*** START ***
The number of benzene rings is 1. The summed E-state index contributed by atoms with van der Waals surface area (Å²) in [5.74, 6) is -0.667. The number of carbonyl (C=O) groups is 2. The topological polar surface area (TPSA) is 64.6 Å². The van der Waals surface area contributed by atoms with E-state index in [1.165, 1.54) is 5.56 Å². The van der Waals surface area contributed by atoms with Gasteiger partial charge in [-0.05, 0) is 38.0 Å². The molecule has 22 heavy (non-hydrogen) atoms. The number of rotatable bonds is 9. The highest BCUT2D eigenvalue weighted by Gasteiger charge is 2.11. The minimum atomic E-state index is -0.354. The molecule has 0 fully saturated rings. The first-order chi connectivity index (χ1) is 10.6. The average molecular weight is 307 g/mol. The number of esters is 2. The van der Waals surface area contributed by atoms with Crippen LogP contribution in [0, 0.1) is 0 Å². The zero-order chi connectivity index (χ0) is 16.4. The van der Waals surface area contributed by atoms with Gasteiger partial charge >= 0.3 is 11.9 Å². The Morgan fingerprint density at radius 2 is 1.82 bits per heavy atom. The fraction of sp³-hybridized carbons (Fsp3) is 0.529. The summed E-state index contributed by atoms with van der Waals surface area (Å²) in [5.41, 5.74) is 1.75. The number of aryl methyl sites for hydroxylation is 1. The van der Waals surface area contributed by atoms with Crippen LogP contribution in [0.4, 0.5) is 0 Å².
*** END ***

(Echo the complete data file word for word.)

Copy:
The number of benzene rings is 1. The summed E-state index contributed by atoms with van der Waals surface area (Å²) in [5.74, 6) is -0.667. The number of carbonyl (C=O) groups is 2. The topological polar surface area (TPSA) is 64.6 Å². The van der Waals surface area contributed by atoms with E-state index in [1.165, 1.54) is 5.56 Å². The van der Waals surface area contributed by atoms with Gasteiger partial charge in [-0.05, 0) is 38.0 Å². The molecule has 22 heavy (non-hydrogen) atoms. The number of rotatable bonds is 9. The highest BCUT2D eigenvalue weighted by Gasteiger charge is 2.11. The minimum atomic E-state index is -0.354. The molecule has 0 fully saturated rings. The first-order chi connectivity index (χ1) is 10.6. The average molecular weight is 307 g/mol. The number of esters is 2. The van der Waals surface area contributed by atoms with Crippen LogP contribution in [0, 0.1) is 0 Å². The zero-order chi connectivity index (χ0) is 16.4. The van der Waals surface area contributed by atoms with Gasteiger partial charge >= 0.3 is 11.9 Å². The Morgan fingerprint density at radius 2 is 1.82 bits per heavy atom. The fraction of sp³-hybridized carbons (Fsp3) is 0.529. The summed E-state index contributed by atoms with van der Waals surface area (Å²) in [5.41, 5.74) is 1.75. The number of aryl methyl sites for hydroxylation is 1. The van der Waals surface area contributed by atoms with Crippen LogP contribution in [0.4, 0.5) is 0 Å².